An optimized step-by-step protocol for isolation of nucleus pulposus, annulus fibrosus, and end plate cells from the mouse intervertebral discs and subsequent preparation of high-quality intact total RNA

An optimized step-by-step protocol for isolation of nucleus pulposus, annulus fibrosus, and end plate cells from the mouse intervertebral discs and subsequent preparation of high-quality intact total RNA

The degeneration of intervertebral disk is the most significant, and least understood, causing chronic back pain, which affects almost one of seven individuals at a certain time. Each intervertebral disc has three components; Central Nucleus Pulposus (NP), concentric layer Annulus fibrosus (AF), and a pair of end ends (EP) that connects the disk to the vertebral body.

Understanding the molecular and cellular basis of intervertebral disc growth, health and aging will result in significant information to develop a therapeutic approach. Preparation of efficient and efficient and efficient pure pure cells is very important for meaningful and strict downstream analysis at cellular, molecular, and biochemical levels. Cross-sample contamination can affect the interpretation of results. In addition to changing gene expression, slow or delayed isolation procedures will also cause cell degradation and biomolecules that create bias in the results of the study.

The mouse model system is used extensively to understand the biology of intervertebral printing. Here we explain two protocols: (a) for efficient insulation from NP, AF, and EP cells from lumbar mouse intervertebral disks. We validate the purity of NP and AF cells using SHH CRE / +; R26 MT / MG / + MICE Dual-fluorescent reporter where all NP cells are GPF + VE, and with a sensitive approach to QPCR analysis using Taqman probes for SSH, and brachyury as a specific marker of the NP, TenomMulin as a special marker AF, and Osteocalcin as a marker Bone specific. (B) for high-quality intact RNA isolation with Rin 9.3 to 10 of the disk cell. These methods will be useful for strict analysis of NP and AF cells, and enhance our understanding of the biology of intervertebral print.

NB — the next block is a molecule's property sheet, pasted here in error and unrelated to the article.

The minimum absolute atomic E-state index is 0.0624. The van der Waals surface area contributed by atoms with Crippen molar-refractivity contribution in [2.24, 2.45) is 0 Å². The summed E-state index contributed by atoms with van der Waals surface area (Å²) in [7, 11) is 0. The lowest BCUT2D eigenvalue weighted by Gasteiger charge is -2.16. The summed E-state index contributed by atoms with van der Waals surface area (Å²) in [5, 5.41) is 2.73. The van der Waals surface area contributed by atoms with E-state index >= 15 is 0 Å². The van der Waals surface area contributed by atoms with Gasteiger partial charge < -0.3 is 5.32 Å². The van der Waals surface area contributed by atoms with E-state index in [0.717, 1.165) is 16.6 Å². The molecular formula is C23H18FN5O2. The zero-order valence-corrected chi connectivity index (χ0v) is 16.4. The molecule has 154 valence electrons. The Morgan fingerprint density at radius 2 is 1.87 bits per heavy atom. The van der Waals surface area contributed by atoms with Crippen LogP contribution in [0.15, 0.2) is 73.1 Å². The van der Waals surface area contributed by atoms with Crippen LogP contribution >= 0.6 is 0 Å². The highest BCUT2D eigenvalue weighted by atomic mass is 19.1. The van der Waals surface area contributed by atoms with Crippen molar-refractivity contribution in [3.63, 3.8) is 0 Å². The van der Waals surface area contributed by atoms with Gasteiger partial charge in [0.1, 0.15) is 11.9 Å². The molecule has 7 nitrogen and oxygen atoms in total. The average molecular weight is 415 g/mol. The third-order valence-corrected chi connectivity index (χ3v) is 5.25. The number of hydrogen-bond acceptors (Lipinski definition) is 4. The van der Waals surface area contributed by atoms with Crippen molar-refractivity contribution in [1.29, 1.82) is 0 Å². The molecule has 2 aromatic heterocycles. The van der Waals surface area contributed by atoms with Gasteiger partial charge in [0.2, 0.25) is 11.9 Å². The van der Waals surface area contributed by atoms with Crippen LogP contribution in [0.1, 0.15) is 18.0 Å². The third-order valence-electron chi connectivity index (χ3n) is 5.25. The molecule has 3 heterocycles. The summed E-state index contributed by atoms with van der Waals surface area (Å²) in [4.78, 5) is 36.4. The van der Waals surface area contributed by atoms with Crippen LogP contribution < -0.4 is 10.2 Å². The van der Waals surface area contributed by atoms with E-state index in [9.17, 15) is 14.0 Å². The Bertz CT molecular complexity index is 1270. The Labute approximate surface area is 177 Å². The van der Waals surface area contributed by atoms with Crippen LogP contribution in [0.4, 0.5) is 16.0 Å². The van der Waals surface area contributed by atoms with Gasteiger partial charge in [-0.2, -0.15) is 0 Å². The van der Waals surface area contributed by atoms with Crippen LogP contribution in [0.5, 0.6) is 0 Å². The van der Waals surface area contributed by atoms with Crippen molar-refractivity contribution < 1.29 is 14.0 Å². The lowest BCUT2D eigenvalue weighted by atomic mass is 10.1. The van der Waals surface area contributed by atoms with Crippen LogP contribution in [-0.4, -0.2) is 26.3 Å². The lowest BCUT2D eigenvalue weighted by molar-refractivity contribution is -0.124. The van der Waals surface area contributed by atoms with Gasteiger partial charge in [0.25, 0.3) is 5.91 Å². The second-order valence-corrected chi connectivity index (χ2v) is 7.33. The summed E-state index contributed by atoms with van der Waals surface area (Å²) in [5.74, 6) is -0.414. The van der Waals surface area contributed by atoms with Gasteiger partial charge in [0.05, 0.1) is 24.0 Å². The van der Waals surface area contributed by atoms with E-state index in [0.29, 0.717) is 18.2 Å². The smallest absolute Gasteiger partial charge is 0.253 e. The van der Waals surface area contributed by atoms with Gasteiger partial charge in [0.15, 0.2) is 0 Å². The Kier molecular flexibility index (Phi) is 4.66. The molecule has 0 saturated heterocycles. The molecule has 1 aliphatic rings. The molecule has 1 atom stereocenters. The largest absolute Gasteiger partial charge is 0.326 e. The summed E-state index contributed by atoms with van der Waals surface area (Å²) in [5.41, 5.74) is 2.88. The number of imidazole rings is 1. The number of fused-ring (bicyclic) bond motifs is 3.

Method of two steps for high quality RNA isolation from the corn seeds that are stored rich in starch

The modified SDS-Trizol method is optimized for total RNA isolation from corn seeds stored periodically one month for 4 months. Use of SDS extraction buffers before the use of trizol reduces co-precipitation problems associated with high carbohydrate content in seeds. Recording average RNA results from seeds across the storage interval is 978.6 ± 65.46 ng / μL. The average spectrophotometric value (260/280) of the isolated RNA varies from 1.974 ± 0.033 to 1.998 ± 0.022. Efforts to isolate RNA from green leaves using the Trizol method also ensure quality and quantity comparable to isolated RNA.